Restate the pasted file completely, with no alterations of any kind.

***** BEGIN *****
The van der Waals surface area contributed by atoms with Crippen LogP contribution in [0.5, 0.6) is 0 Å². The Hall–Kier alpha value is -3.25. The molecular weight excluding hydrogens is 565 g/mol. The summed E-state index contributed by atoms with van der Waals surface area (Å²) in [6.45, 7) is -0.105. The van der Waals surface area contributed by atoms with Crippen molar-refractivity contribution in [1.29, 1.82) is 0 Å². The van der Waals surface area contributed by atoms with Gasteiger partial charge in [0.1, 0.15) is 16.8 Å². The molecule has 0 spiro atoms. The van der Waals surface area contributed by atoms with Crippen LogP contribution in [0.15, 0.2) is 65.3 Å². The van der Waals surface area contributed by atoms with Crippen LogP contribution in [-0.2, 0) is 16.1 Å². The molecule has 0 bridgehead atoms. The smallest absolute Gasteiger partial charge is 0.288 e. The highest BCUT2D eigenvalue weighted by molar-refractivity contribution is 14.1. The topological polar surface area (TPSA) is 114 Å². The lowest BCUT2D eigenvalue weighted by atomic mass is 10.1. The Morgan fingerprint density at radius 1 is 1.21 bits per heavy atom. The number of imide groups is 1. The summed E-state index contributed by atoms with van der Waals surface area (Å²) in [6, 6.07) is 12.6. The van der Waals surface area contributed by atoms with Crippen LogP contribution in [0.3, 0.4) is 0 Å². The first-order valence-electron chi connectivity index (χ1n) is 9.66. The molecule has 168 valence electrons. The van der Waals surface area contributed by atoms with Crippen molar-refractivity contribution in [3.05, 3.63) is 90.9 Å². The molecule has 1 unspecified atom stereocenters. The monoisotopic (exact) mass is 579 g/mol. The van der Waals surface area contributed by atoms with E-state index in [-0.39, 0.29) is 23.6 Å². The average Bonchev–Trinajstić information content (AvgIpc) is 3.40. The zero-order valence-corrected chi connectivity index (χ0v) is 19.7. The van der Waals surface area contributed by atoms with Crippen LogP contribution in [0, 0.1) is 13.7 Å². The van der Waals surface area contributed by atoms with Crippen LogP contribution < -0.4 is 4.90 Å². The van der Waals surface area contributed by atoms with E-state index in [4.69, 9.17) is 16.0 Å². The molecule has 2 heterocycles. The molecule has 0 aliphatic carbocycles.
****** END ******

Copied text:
The van der Waals surface area contributed by atoms with Crippen LogP contribution in [0.5, 0.6) is 0 Å². The Hall–Kier alpha value is -3.25. The molecular weight excluding hydrogens is 565 g/mol. The summed E-state index contributed by atoms with van der Waals surface area (Å²) in [6.45, 7) is -0.105. The van der Waals surface area contributed by atoms with Crippen molar-refractivity contribution in [1.29, 1.82) is 0 Å². The van der Waals surface area contributed by atoms with Gasteiger partial charge in [0.1, 0.15) is 16.8 Å². The molecule has 0 spiro atoms. The van der Waals surface area contributed by atoms with Crippen LogP contribution in [0.15, 0.2) is 65.3 Å². The van der Waals surface area contributed by atoms with Crippen LogP contribution in [-0.2, 0) is 16.1 Å². The molecule has 0 bridgehead atoms. The smallest absolute Gasteiger partial charge is 0.288 e. The highest BCUT2D eigenvalue weighted by molar-refractivity contribution is 14.1. The topological polar surface area (TPSA) is 114 Å². The lowest BCUT2D eigenvalue weighted by atomic mass is 10.1. The Morgan fingerprint density at radius 1 is 1.21 bits per heavy atom. The number of imide groups is 1. The summed E-state index contributed by atoms with van der Waals surface area (Å²) in [6, 6.07) is 12.6. The van der Waals surface area contributed by atoms with Crippen LogP contribution in [0.3, 0.4) is 0 Å². The first-order valence-electron chi connectivity index (χ1n) is 9.66. The molecule has 168 valence electrons. The van der Waals surface area contributed by atoms with Crippen molar-refractivity contribution in [3.05, 3.63) is 90.9 Å². The molecule has 1 unspecified atom stereocenters. The monoisotopic (exact) mass is 579 g/mol. The van der Waals surface area contributed by atoms with E-state index in [-0.39, 0.29) is 23.6 Å². The average Bonchev–Trinajstić information content (AvgIpc) is 3.40. The zero-order valence-corrected chi connectivity index (χ0v) is 19.7. The van der Waals surface area contributed by atoms with Crippen LogP contribution in [0, 0.1) is 13.7 Å². The van der Waals surface area contributed by atoms with Crippen LogP contribution < -0.4 is 4.90 Å². The van der Waals surface area contributed by atoms with E-state index in [4.69, 9.17) is 16.0 Å². The molecule has 2 heterocycles. The molecule has 0 aliphatic carbocycles.